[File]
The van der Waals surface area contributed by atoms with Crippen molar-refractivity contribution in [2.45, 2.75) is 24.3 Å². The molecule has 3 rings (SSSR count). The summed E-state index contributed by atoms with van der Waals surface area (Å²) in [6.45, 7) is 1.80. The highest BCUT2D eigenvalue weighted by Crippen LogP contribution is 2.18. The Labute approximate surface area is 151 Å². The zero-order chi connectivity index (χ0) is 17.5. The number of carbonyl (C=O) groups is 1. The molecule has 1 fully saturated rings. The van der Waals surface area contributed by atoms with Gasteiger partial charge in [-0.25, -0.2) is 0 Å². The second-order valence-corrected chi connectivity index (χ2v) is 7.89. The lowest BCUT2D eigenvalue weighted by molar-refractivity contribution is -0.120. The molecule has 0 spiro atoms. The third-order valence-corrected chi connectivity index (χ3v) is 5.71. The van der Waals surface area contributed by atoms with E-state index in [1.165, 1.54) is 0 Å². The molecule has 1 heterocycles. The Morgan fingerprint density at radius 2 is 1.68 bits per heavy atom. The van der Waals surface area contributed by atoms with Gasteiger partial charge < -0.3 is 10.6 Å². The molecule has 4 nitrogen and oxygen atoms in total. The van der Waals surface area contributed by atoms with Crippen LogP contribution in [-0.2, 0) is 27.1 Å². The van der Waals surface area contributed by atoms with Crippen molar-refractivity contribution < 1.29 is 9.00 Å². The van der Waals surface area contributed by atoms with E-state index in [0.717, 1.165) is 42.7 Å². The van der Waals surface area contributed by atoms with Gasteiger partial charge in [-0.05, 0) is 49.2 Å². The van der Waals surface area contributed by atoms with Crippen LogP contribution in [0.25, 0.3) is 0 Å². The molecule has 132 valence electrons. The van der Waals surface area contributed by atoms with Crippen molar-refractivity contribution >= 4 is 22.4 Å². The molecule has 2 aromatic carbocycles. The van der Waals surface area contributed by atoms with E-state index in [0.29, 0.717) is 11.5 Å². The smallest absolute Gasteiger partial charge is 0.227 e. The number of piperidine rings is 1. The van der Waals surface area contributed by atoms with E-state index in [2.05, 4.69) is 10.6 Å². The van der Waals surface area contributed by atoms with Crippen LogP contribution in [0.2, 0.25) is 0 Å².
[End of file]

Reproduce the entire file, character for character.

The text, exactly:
The van der Waals surface area contributed by atoms with Crippen molar-refractivity contribution in [2.45, 2.75) is 24.3 Å². The molecule has 3 rings (SSSR count). The summed E-state index contributed by atoms with van der Waals surface area (Å²) in [6.45, 7) is 1.80. The highest BCUT2D eigenvalue weighted by Crippen LogP contribution is 2.18. The Labute approximate surface area is 151 Å². The zero-order chi connectivity index (χ0) is 17.5. The number of carbonyl (C=O) groups is 1. The molecule has 1 fully saturated rings. The van der Waals surface area contributed by atoms with Gasteiger partial charge in [-0.25, -0.2) is 0 Å². The second-order valence-corrected chi connectivity index (χ2v) is 7.89. The lowest BCUT2D eigenvalue weighted by molar-refractivity contribution is -0.120. The molecule has 0 spiro atoms. The third-order valence-corrected chi connectivity index (χ3v) is 5.71. The van der Waals surface area contributed by atoms with E-state index in [1.165, 1.54) is 0 Å². The molecule has 1 heterocycles. The Morgan fingerprint density at radius 2 is 1.68 bits per heavy atom. The van der Waals surface area contributed by atoms with Gasteiger partial charge < -0.3 is 10.6 Å². The molecule has 4 nitrogen and oxygen atoms in total. The van der Waals surface area contributed by atoms with Crippen LogP contribution in [-0.2, 0) is 27.1 Å². The van der Waals surface area contributed by atoms with Crippen molar-refractivity contribution < 1.29 is 9.00 Å². The van der Waals surface area contributed by atoms with E-state index in [0.717, 1.165) is 42.7 Å². The van der Waals surface area contributed by atoms with Gasteiger partial charge in [-0.05, 0) is 49.2 Å². The van der Waals surface area contributed by atoms with Crippen LogP contribution in [0.25, 0.3) is 0 Å². The molecule has 132 valence electrons. The van der Waals surface area contributed by atoms with Crippen molar-refractivity contribution >= 4 is 22.4 Å². The molecule has 2 aromatic carbocycles. The van der Waals surface area contributed by atoms with E-state index in [0.29, 0.717) is 11.5 Å². The smallest absolute Gasteiger partial charge is 0.227 e. The number of piperidine rings is 1. The van der Waals surface area contributed by atoms with E-state index in [2.05, 4.69) is 10.6 Å². The van der Waals surface area contributed by atoms with Crippen LogP contribution in [0.2, 0.25) is 0 Å².